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Building a Social Sustainable Society: Influence of Interventions and Training Programs on Organisational Climate

Department of Educational Science, Psychology Section, University of Catania, 95124 Catania, Italy
Author to whom correspondence should be addressed.
Merits 2022, 2(1), 21-25;
Submission received: 8 February 2022 / Accepted: 14 February 2022 / Published: 16 February 2022
(This article belongs to the Special Issue Organizational and Safety Climate: Research and Interventions)

1. The Current and Contemporary Importance of Organisational Climate and Organisational Culture

Even though the constructs of climate and organisational culture were developed and described for the first time decades ago [1,2,3], they are still extremely modern and important constructs, in terms of their implications and impact on this field of study. Indeed, carrying out in-depth studies on the issue, and understanding the predictors of these variables and the related outcomes, has an important impact at the academic and managerial levels. Over the years, a strong body of literature has focused on the importance of the organisational climate and on its implications at the individual, team and organisation levels. This literature suggested that by investing in, and focusing on, the organisational climate, each company has direct effects on individual and organisational wellbeing, and on the ROI (return of investment) of companies. Moreover, this care and engagement about organisational climate seems to fully meet the goal of promoting and implementing decent and sustainable work, a current problem and a very worthy aim [4].
Indeed, one of the key challenges of the 21st century is sustainability. In the current panorama, the goals promoted by the 2030 Agenda for Sustainable Development are particularly relevant, and have promoted 17 Sustainable Development Goals (SDGs). Some of these SDGs show a correlation with organisational systems, especially in the dynamics of risk management, demonstrating that it is important to give equal importance to economic and financial aspects, but also to variables of reputational, ethical, social and psychological nature. It is in this background that studies on climate and organisational culture have been, and are being, carried out, emphasising their importance on the issue of wellbeing and quality of life at the global level.
To date, the theoretical background has focused on describing the construct of organisational climate, indicating its multidimensionality [5,6,7,8]. Organisational climate can be defined as “shared perceptions of and the meaning attached to the policies, practices, and procedures employees experience and the behaviours they observe getting rewarded and that are supported and expected” within an organisational context [9] (p. 362).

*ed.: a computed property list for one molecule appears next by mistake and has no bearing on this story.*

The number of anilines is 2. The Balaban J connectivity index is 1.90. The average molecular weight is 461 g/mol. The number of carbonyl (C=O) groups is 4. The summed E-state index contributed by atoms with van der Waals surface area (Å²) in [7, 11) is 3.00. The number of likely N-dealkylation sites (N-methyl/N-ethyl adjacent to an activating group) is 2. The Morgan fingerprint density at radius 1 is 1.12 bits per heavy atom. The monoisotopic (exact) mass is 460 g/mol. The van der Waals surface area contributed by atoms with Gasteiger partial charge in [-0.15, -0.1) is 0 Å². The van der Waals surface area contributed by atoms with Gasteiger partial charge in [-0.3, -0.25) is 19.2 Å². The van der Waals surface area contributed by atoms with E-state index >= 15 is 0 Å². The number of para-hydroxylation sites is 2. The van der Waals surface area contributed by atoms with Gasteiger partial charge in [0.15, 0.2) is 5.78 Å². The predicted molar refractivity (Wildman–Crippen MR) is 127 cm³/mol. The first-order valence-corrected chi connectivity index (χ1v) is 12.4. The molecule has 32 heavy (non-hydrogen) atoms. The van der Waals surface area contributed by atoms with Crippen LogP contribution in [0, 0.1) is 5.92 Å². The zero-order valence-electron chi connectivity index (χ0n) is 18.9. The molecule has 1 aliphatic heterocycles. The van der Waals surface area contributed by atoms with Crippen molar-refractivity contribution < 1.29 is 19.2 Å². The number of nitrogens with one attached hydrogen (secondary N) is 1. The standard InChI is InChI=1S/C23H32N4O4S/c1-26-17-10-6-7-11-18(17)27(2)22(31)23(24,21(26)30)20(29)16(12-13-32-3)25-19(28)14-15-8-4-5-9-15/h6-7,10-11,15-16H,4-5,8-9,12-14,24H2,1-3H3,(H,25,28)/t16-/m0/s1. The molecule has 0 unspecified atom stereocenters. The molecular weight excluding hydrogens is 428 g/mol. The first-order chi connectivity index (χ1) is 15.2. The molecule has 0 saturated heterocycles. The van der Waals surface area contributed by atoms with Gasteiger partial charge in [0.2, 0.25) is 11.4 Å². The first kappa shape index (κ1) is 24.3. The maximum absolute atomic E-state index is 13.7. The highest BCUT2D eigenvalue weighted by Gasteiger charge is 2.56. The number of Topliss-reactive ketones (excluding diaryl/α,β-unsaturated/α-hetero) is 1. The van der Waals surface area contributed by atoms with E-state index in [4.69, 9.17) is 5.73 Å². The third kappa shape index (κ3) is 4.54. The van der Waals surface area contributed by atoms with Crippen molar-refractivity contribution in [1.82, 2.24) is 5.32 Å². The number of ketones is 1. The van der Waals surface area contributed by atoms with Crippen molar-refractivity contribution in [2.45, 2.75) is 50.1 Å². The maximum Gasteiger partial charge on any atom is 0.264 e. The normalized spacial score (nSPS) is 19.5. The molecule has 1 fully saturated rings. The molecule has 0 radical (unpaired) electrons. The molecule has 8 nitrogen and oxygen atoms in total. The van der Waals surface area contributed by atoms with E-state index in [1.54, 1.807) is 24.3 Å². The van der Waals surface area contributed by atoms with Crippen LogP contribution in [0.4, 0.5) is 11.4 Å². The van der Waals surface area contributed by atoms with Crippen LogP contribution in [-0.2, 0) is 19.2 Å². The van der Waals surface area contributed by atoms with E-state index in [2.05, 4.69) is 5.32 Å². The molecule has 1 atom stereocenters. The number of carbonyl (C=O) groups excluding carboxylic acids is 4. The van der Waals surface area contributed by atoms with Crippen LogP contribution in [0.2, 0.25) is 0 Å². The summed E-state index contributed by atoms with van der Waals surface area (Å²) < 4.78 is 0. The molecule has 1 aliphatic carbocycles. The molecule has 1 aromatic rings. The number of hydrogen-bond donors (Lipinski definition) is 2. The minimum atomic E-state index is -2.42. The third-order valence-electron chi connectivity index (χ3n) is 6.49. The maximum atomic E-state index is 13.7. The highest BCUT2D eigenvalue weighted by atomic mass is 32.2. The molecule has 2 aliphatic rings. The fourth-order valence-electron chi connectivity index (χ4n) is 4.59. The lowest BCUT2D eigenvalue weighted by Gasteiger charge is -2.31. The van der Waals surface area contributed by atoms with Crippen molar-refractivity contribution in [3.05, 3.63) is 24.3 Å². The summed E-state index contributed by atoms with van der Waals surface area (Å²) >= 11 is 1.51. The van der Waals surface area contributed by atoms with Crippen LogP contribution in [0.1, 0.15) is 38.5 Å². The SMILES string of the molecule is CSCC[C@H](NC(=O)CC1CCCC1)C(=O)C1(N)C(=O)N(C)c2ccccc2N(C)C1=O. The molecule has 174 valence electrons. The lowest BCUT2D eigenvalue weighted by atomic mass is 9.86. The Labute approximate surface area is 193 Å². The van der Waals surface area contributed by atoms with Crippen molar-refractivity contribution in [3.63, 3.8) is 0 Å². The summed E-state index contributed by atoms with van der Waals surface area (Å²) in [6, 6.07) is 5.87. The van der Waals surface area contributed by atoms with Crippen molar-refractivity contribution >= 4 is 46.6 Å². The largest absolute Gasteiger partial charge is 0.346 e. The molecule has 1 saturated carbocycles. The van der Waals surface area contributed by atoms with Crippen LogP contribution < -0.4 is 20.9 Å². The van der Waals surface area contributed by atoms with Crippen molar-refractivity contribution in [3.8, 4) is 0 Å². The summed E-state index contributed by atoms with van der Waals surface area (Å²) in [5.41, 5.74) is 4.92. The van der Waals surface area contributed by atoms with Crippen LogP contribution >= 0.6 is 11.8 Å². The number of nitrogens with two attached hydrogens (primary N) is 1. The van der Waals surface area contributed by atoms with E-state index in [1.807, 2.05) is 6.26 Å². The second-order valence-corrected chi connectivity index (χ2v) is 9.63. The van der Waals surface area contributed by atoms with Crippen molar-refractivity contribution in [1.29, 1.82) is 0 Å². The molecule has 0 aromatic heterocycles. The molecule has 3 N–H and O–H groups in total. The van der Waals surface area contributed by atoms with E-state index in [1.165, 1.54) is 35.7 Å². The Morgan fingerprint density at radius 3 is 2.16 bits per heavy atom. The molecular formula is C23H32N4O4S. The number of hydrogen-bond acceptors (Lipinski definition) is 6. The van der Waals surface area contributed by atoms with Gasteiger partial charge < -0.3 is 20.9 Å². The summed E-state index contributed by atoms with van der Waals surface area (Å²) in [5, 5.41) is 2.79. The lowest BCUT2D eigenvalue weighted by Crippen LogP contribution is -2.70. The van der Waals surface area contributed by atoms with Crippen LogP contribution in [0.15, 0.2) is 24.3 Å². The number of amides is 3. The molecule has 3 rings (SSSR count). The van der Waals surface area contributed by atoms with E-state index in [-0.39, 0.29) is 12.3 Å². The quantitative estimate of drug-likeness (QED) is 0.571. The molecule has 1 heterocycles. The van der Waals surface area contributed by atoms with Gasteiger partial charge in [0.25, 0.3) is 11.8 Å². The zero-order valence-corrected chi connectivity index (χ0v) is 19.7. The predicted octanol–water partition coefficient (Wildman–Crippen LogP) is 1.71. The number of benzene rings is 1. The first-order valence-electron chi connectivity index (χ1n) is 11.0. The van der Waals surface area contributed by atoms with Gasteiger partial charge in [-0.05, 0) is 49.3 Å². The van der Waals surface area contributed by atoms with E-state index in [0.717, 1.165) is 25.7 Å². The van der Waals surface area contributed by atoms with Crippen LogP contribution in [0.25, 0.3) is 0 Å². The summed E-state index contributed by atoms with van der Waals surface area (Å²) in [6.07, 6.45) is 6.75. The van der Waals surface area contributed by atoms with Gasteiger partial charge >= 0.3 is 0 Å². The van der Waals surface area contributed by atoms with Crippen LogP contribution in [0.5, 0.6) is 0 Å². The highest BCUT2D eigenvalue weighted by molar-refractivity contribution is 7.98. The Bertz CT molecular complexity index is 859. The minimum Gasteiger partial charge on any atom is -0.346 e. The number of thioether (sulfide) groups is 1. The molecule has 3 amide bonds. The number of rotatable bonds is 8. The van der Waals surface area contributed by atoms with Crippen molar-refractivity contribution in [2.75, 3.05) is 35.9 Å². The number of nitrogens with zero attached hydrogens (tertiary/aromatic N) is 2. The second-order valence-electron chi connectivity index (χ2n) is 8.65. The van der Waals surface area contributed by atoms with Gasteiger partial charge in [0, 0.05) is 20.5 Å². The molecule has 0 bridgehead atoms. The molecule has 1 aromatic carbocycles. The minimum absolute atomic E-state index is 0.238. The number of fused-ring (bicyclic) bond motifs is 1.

Several contributions have confirmed the close and inescapable ties between the individual and the organisation, and their mutual influence. The signalling theory [10] is a clear example of this, underlining how employees’ perceptions are directly related to, and shaped by, specific signals intended by the organisation. These signals are related to both the employees’ experiences and to the messages that the organisation voluntarily conveys [11]. Even when such information is incomplete, employees shape their perceptions based on what is visible and perceptible [12]. The social exchange theory also provides us with the following interesting perspective: employees who perceive that the organisation pays particular attention to enhancing human capital, and to adopting valuable practices and policies, are encouraged to adopt and maintain such behaviours and attitudes, in order to have a form of positive social return [13,14]. While this conceptualization of organizational climate may appear to resemble the concept of organizational culture, in that both are concerned with the creation and influence of social contexts in organizations, they are two distinct constructs, with differing epistemology, theoretical foundations and methodological assumptions.
In critically reviewing the literature on the two constructs, important differences arise, whose comprehension influences the studies carried out and possible interventions at the organisational level.